The Atlantic Cities has an interesting post by Emily Badger about a pair of brothers — Dan and Ben Miller — who are trying to raise local neighborhood capital to build on a small basis in Washington, DC.
Reading it, Badger relays from the brothers many of the problems such advocates of local investing bump up against that are pieces of fallout from the Securities Act of 1933, and its requirement that securities only be sold to “accredited investors.”
This all sounded familiar to me. The reason for that was, I’d heard Michael Shuman give a talk in support of his book, Local Dollars, Local Sense.
What’s particularly interesting to me is, these efforts at local investing have the potential not only to completely overturn our current models about where and how to invest — they’re also a lot closer to what I would consider an authentic libertarianism.
What I mean by that is, your typical libertarian candidate today tends to have this as a program:
1) Elect me…
2) …and I’ll use the power of my political office…
3) …to completely re-shape the current regulatory regime, using the power of the state.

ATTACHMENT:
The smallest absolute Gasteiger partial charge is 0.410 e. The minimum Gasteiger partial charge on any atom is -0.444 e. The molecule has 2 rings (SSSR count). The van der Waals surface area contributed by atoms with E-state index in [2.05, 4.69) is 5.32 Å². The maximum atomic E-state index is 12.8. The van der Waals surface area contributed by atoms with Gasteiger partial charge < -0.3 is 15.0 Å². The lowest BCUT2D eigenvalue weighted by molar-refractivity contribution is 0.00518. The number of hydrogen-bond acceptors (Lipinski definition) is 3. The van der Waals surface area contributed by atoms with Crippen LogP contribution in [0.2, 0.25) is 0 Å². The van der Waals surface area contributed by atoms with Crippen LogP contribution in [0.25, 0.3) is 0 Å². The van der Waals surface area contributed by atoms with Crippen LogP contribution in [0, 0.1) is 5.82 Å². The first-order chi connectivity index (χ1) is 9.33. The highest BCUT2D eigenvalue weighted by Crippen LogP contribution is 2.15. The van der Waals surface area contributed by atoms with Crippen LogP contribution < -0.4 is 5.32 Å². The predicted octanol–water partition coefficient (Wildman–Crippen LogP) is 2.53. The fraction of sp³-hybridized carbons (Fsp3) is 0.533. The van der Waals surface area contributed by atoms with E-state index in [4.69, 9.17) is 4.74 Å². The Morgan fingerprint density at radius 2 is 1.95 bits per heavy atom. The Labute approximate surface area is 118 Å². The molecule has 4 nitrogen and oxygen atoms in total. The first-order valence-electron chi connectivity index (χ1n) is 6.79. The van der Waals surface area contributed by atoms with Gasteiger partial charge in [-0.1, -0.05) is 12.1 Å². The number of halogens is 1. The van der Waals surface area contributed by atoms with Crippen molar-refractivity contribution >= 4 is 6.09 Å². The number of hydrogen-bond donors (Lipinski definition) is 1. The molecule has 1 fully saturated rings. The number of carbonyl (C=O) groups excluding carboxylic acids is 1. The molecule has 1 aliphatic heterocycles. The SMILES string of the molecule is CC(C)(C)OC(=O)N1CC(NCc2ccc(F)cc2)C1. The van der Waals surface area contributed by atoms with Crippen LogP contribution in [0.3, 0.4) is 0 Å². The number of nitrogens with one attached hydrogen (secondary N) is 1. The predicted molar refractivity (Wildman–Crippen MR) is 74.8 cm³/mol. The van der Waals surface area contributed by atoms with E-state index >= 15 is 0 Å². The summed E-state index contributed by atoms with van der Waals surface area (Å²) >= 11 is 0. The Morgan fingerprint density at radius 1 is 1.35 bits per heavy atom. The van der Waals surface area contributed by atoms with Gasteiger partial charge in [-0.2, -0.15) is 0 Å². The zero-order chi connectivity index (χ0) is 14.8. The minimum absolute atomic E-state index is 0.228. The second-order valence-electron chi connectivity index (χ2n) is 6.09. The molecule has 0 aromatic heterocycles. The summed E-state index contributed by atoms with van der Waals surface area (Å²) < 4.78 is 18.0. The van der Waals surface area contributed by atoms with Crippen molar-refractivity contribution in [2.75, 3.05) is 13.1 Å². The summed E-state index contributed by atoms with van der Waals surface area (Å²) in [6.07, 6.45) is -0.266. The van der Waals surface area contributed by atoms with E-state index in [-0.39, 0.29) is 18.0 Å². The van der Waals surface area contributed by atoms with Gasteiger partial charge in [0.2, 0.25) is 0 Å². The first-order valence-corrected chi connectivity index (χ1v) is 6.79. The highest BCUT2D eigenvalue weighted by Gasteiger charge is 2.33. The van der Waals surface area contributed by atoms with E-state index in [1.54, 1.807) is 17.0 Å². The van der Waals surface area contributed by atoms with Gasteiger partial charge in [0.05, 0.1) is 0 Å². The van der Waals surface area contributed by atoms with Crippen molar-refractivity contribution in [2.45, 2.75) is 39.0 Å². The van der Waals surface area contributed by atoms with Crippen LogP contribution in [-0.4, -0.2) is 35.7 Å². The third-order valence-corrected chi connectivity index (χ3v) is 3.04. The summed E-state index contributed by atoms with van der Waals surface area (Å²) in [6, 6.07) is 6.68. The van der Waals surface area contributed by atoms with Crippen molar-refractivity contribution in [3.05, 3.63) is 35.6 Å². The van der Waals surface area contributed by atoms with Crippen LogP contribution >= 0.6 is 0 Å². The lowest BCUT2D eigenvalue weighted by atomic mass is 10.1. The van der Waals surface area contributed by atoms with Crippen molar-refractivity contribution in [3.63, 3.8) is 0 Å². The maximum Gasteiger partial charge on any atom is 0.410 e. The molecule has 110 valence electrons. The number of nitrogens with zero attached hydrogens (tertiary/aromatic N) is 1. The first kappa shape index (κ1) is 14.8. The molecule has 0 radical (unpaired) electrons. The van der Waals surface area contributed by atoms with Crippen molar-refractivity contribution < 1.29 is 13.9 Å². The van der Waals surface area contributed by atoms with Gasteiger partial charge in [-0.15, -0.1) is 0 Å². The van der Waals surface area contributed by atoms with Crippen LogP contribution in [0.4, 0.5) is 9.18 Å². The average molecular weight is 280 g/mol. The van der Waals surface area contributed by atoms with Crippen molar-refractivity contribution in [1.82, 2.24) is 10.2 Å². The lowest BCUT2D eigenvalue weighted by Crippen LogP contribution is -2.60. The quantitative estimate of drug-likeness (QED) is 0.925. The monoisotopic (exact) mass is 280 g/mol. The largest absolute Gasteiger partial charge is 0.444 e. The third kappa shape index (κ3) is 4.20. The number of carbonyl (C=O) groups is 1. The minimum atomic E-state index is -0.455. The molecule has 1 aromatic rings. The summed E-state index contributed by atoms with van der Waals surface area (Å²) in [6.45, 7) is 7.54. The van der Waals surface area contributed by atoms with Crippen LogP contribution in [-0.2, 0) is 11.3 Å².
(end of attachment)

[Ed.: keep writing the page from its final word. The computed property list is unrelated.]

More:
They may well be well-intentioned. They may well believe that radically removing regulations is what the market needs to be kick-started. But the fact remains that many of those regulations have existed for decades, if not generations. The market has responded to them, and priced them in. To use the power of the state to suddenly remove those regulations is just as much of an intervention as installing them suddenly would be. Both actions dramatically change what a fan of biology would call the market’s homeostasis, or what Hayek called the extended order. Both actions perform what Hayek calls “the fatal conceit” — sudden do-goodism to reshape the market in a manner more pleasing to the shapers.
Contrast that to what the Millers and Shuman are advocating:
1) Here are the rules
2) Here’s how you can work within them…
3) …to great profit.
In other words, rather than using the state to destroy the market in order to save it, the Millers and Shuman are proposing methods of the market, by the market, for the market to wring the most from the current extended order.